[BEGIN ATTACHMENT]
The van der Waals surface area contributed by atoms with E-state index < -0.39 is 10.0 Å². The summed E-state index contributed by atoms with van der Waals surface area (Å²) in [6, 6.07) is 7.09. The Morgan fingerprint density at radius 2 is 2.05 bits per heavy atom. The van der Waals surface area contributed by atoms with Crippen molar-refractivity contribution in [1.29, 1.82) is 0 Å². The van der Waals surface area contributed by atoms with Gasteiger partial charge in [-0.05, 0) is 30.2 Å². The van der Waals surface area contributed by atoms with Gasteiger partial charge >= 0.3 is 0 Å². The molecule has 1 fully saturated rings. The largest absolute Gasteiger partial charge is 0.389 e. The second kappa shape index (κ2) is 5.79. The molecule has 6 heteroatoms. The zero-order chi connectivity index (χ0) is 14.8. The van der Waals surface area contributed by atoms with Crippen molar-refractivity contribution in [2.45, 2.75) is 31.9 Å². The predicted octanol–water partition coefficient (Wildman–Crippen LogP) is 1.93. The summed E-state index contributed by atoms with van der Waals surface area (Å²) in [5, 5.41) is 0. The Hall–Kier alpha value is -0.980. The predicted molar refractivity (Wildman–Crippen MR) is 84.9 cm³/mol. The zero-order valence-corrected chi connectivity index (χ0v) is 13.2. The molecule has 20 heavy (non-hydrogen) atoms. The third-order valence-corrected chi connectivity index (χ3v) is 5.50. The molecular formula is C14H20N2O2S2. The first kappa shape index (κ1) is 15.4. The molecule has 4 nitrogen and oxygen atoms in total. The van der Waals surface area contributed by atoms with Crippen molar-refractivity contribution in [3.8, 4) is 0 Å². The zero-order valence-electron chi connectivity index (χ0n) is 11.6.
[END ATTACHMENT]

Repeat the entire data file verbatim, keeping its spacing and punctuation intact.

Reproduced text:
The van der Waals surface area contributed by atoms with E-state index < -0.39 is 10.0 Å². The summed E-state index contributed by atoms with van der Waals surface area (Å²) in [6, 6.07) is 7.09. The Morgan fingerprint density at radius 2 is 2.05 bits per heavy atom. The van der Waals surface area contributed by atoms with Crippen molar-refractivity contribution in [1.29, 1.82) is 0 Å². The van der Waals surface area contributed by atoms with Gasteiger partial charge in [-0.05, 0) is 30.2 Å². The van der Waals surface area contributed by atoms with Gasteiger partial charge >= 0.3 is 0 Å². The molecule has 1 fully saturated rings. The largest absolute Gasteiger partial charge is 0.389 e. The second kappa shape index (κ2) is 5.79. The molecule has 6 heteroatoms. The zero-order chi connectivity index (χ0) is 14.8. The van der Waals surface area contributed by atoms with Crippen molar-refractivity contribution in [2.45, 2.75) is 31.9 Å². The predicted octanol–water partition coefficient (Wildman–Crippen LogP) is 1.93. The summed E-state index contributed by atoms with van der Waals surface area (Å²) in [5, 5.41) is 0. The Hall–Kier alpha value is -0.980. The predicted molar refractivity (Wildman–Crippen MR) is 84.9 cm³/mol. The zero-order valence-corrected chi connectivity index (χ0v) is 13.2. The molecule has 20 heavy (non-hydrogen) atoms. The third-order valence-corrected chi connectivity index (χ3v) is 5.50. The molecular formula is C14H20N2O2S2. The first kappa shape index (κ1) is 15.4. The molecule has 4 nitrogen and oxygen atoms in total. The van der Waals surface area contributed by atoms with Crippen molar-refractivity contribution in [3.8, 4) is 0 Å². The zero-order valence-electron chi connectivity index (χ0n) is 11.6.